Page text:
Courtesy of yurisnight.net.
Yuri’s Night 2011 stats: 557 events in 75 countries on 6 continents on 2 worlds (Earth and the Space Station!)
50 years ago the launch of a bell-shaped capsule called “Vostok 1” on April 12th, 1961 by Soviet Cosmonaut Yuri Gagarin made history as the first human to enter outer space. Exactly 20 years later, the United States innovated the space age by launching the Space Shuttle (April 12th, 1981). Twenty years later Yuri’s Night was created to connect and inspire the globe about human spaceflight –– honoring the past while looking forward to the next generation of spaceflight (think Space X, the Google Lunar X Prize and Virgin Galactic!) This year commemorates the 10th anniversary of Yuri’s Night, the 30th Anniversary of the US space shuttle and the 50th anniversary of human spaceflight!
This also marks the 3rd anniversary of California Academy of Sciences involvement with Yuri’s Night. The NightLife team first began working with NASA and the Yuri’s Night collective back in 2009. NASA decided to cancel their Saturday night party at NASA Ames and asked us to host it at NightLife instead. We had 3922 guests come out to celebrate spaceflight. One of the guests was even Buzz Aldrin! In 2010, we expanded our reach. We had another very successful Yuri’s NightLife at the Academy and then participated at NASA Ames on Yuri’s Night School day on Friday and on their Festival Day on Saturday.
This year, NightLife celebrated Yuri by focusing on space as the great frontier on Thursday, April 7th. The Planetarium showed Dawn of the Space Age, the Geodome was set up in the Piazza to show star talks and Hofeld Hall was set up to give tours of Alien Worlds. Fred Bourgeouis, III, the CEO of Team Frednet came into speak about how his team of over 700 volunteers is prototyping a rocket to fly to the moon to win the Google Lunar X Prize and Mary Roach wowed and amused guests about fodder in her new book Packing for Mars.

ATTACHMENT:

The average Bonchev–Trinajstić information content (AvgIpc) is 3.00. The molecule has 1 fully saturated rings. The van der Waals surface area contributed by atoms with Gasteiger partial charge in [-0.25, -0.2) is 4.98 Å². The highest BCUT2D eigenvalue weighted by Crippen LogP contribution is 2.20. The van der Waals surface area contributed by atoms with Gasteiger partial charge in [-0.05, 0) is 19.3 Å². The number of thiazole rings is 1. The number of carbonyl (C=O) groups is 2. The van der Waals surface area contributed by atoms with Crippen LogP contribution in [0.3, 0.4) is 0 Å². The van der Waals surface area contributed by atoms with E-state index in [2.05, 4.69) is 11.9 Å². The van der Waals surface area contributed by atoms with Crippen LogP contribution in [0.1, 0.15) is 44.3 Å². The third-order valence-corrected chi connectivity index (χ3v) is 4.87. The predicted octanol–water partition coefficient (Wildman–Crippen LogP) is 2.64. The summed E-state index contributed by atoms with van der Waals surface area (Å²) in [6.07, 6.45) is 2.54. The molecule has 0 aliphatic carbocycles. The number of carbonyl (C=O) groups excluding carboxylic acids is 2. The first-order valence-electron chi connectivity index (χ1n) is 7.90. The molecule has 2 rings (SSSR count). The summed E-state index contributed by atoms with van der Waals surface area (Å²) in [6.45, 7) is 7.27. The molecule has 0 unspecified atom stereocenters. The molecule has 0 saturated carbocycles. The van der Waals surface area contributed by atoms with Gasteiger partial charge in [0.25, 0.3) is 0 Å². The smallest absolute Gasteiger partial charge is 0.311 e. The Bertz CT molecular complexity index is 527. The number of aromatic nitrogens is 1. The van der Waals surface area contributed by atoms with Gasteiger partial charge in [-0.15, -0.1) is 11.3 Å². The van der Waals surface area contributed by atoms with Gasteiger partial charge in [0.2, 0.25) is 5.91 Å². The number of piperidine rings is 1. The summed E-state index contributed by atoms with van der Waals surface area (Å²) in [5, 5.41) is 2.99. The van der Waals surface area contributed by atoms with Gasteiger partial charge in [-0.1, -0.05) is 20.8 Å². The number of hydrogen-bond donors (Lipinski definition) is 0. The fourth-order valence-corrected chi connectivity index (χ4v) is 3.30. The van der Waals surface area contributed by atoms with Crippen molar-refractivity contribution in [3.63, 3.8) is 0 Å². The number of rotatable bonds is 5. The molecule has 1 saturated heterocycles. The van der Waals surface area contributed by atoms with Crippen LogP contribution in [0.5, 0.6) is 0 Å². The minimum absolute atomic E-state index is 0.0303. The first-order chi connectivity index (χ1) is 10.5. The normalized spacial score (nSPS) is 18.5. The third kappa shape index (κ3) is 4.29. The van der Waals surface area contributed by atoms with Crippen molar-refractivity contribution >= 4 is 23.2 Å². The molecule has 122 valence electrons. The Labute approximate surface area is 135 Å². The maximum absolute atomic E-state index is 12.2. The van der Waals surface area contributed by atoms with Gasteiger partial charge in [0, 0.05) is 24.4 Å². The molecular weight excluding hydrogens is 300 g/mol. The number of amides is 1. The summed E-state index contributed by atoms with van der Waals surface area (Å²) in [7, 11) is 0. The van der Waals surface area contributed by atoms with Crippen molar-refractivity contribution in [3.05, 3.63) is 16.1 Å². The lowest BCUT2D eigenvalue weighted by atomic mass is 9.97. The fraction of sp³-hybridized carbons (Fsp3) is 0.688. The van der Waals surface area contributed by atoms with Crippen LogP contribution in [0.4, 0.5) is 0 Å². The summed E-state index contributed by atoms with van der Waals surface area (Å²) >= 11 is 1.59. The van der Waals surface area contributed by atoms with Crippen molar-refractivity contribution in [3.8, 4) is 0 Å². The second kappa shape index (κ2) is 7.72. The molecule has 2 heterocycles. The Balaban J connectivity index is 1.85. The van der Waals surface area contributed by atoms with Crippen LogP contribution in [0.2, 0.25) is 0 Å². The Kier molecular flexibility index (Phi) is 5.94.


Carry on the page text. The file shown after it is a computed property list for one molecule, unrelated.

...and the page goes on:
Around dawn on Friday April 8th, the Portable Planetarium along with some very sleep colleagues set out to NASA Ames in Mountain View to give star talks about the night sky. I was told by a friend at NASA, that there were 6432 kids in attendance that day. The planetarium was scheduled for 15 minutes talks each half hour but it was so popular the presenters found a way to give back-to-back shows every fifteen minutes from 9am to 3pm. The rest of us were on sticker duty, keeping the kids amused while they waited, giving information and answering the survey question – Which is visible now in the night sky? The answer being Saturn, we even had the appropriate sticker to give out. All in all, it was a great third year for the Academy’s Yuri’s Night festivities and two among 557 events that celebrated human spaceflight this year.